Instead of wrestling an IndyCar through a turn at over 200 mph, Sage Karam has spent the last few months wrestling with head locks, falls and pins.
While waiting to get back in a race car, Karam has been working with his father, Jody, as an assistant wrestling coach at Liberty (Pa.) High School.
It’s been a heck of a ride for father and son Karam. Jody helped lead Andrew Gunning to an undefeated 42-0 record and the Pennsylvania Interscholastic Athletic Association’s 3A title at 285 pounds, earning Liberty’s first wrestling championship title in 31 years (last being in 1985).
The elder Karam just wrapped up his 23rd season as Liberty’s head wrestling coach. Sitting next to him on the bench was Sage.
Dad didn’t cut son any slack, according to a story by Mark Wogenrich in The Morning Call of Allentown, Pennsylvania. Sage had to lead early morning workouts, sparred with wrestlers during training sessions and, as Wogenrich put it, “occasionally worked the nerves of both officials and his father.”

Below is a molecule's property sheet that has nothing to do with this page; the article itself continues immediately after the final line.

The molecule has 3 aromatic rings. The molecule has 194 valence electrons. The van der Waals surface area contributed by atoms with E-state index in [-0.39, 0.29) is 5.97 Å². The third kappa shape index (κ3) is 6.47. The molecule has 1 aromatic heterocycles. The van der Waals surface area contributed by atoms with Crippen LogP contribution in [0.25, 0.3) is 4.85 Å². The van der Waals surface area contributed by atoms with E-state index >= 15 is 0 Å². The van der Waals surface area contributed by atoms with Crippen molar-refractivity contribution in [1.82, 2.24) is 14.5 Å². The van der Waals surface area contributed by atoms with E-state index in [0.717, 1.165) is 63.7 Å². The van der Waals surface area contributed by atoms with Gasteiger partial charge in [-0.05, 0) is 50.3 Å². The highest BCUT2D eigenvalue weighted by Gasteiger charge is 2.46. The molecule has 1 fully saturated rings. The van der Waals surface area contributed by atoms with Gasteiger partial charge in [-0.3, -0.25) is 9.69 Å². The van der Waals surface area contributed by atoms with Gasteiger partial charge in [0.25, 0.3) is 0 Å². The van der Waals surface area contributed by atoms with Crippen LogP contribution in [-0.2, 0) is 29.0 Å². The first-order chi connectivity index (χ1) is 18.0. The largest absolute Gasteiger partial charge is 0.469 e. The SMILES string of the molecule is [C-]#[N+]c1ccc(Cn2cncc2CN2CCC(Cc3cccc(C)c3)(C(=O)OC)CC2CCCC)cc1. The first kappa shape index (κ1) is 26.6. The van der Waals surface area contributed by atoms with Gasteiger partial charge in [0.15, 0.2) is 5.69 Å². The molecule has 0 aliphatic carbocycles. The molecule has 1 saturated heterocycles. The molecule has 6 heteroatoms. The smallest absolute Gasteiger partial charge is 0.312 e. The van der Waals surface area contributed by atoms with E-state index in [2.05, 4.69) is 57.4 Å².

Karam will be back behind the wheel soon enough, driving for the Lexus team in the Weather Tech SportsCar Championship, as well as the Indianapolis 500 just over two months from now.
But returning to the world of grappling, falls, flips and tap outs helped energize Karam.
“The guys were making me laugh,” Sage Karam told Wogenrich. “I wasn’t laughing when I was by myself or at home, but when I got in the wrestling room, I was able to sweat a little bit, bleed a little bit and laugh a little bit with them. They got my mind in a different place instead of the dark side.”
Karam still deals with the dark side, namely last year’s IndyCar race at Pocono, where debris from his wrecked car flew into the car of fellow driver Justin Wilson.
Wilson died the next day from his injuries.
Karam admitted he went through “a really, really tough time” for several months after the tragedy. Sensing a change would do his son good, Jody Karam asked Sage to come home to help out with the same team he used to wrestle for himself during his high school days.
The elder Karam felt it would be good therapy for his son, who could continue his offseason racing training regimen at the same time.
“After the accident at Pocono, I felt that Sage didn’t need to sit in Indy by himself,” Jody Karam told The Morning Call. “The best way to overcome that was to give back, and he’s been giving back to our program ever since.”
Added Sage Karam, “Obviously, racing is my first love. If it were up to me, I’d be in a race car every single day of my life. But wrestling is my second love, and hanging out with my dad, there’s nothing better than that.”
Click here to read Wogenrich’s full story on father and son Karam.